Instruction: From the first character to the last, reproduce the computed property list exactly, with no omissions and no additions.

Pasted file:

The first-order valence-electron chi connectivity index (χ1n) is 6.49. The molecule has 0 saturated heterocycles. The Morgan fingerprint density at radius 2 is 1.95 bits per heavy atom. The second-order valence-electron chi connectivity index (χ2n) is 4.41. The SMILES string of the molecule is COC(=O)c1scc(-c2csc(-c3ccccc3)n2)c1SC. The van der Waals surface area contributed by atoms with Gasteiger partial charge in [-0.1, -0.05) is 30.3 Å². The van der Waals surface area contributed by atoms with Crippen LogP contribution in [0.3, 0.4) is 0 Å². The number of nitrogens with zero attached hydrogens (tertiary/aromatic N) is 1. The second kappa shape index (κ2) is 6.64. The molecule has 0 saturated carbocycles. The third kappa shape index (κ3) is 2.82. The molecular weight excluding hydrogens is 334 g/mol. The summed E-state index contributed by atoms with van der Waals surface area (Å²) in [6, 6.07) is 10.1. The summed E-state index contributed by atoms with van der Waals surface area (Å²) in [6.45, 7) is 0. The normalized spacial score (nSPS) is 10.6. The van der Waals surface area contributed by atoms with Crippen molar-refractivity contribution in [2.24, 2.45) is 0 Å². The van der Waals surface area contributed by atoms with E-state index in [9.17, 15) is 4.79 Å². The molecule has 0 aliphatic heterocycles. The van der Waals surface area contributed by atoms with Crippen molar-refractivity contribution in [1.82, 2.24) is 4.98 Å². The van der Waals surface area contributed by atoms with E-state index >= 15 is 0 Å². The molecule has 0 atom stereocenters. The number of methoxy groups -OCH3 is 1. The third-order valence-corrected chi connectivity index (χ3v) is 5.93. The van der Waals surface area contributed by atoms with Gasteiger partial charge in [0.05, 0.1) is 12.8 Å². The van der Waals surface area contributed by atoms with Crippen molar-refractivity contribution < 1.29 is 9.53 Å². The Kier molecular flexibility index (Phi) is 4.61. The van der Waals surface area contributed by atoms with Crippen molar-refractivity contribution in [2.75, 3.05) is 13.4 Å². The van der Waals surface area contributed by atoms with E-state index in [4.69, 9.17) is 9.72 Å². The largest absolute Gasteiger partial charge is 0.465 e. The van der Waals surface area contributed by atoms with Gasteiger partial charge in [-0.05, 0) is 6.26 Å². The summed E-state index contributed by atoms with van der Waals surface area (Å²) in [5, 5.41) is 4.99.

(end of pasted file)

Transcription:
The first-order valence-electron chi connectivity index (χ1n) is 6.49. The molecule has 0 saturated heterocycles. The Morgan fingerprint density at radius 2 is 1.95 bits per heavy atom. The second-order valence-electron chi connectivity index (χ2n) is 4.41. The SMILES string of the molecule is COC(=O)c1scc(-c2csc(-c3ccccc3)n2)c1SC. The van der Waals surface area contributed by atoms with Gasteiger partial charge in [-0.1, -0.05) is 30.3 Å². The van der Waals surface area contributed by atoms with Crippen LogP contribution in [0.3, 0.4) is 0 Å². The number of nitrogens with zero attached hydrogens (tertiary/aromatic N) is 1. The second kappa shape index (κ2) is 6.64. The molecule has 0 saturated carbocycles. The third kappa shape index (κ3) is 2.82. The molecular weight excluding hydrogens is 334 g/mol. The summed E-state index contributed by atoms with van der Waals surface area (Å²) in [6, 6.07) is 10.1. The summed E-state index contributed by atoms with van der Waals surface area (Å²) in [6.45, 7) is 0. The normalized spacial score (nSPS) is 10.6. The van der Waals surface area contributed by atoms with Crippen molar-refractivity contribution in [2.24, 2.45) is 0 Å². The van der Waals surface area contributed by atoms with E-state index in [9.17, 15) is 4.79 Å². The molecule has 0 aliphatic heterocycles. The van der Waals surface area contributed by atoms with Crippen molar-refractivity contribution in [1.82, 2.24) is 4.98 Å². The van der Waals surface area contributed by atoms with E-state index >= 15 is 0 Å². The molecule has 0 atom stereocenters. The number of methoxy groups -OCH3 is 1. The third-order valence-corrected chi connectivity index (χ3v) is 5.93. The van der Waals surface area contributed by atoms with Gasteiger partial charge in [0.05, 0.1) is 12.8 Å². The van der Waals surface area contributed by atoms with Crippen molar-refractivity contribution < 1.29 is 9.53 Å². The Kier molecular flexibility index (Phi) is 4.61. The van der Waals surface area contributed by atoms with Crippen molar-refractivity contribution in [2.75, 3.05) is 13.4 Å². The van der Waals surface area contributed by atoms with E-state index in [4.69, 9.17) is 9.72 Å². The largest absolute Gasteiger partial charge is 0.465 e. The van der Waals surface area contributed by atoms with Gasteiger partial charge in [-0.05, 0) is 6.26 Å². The summed E-state index contributed by atoms with van der Waals surface area (Å²) in [5, 5.41) is 4.99.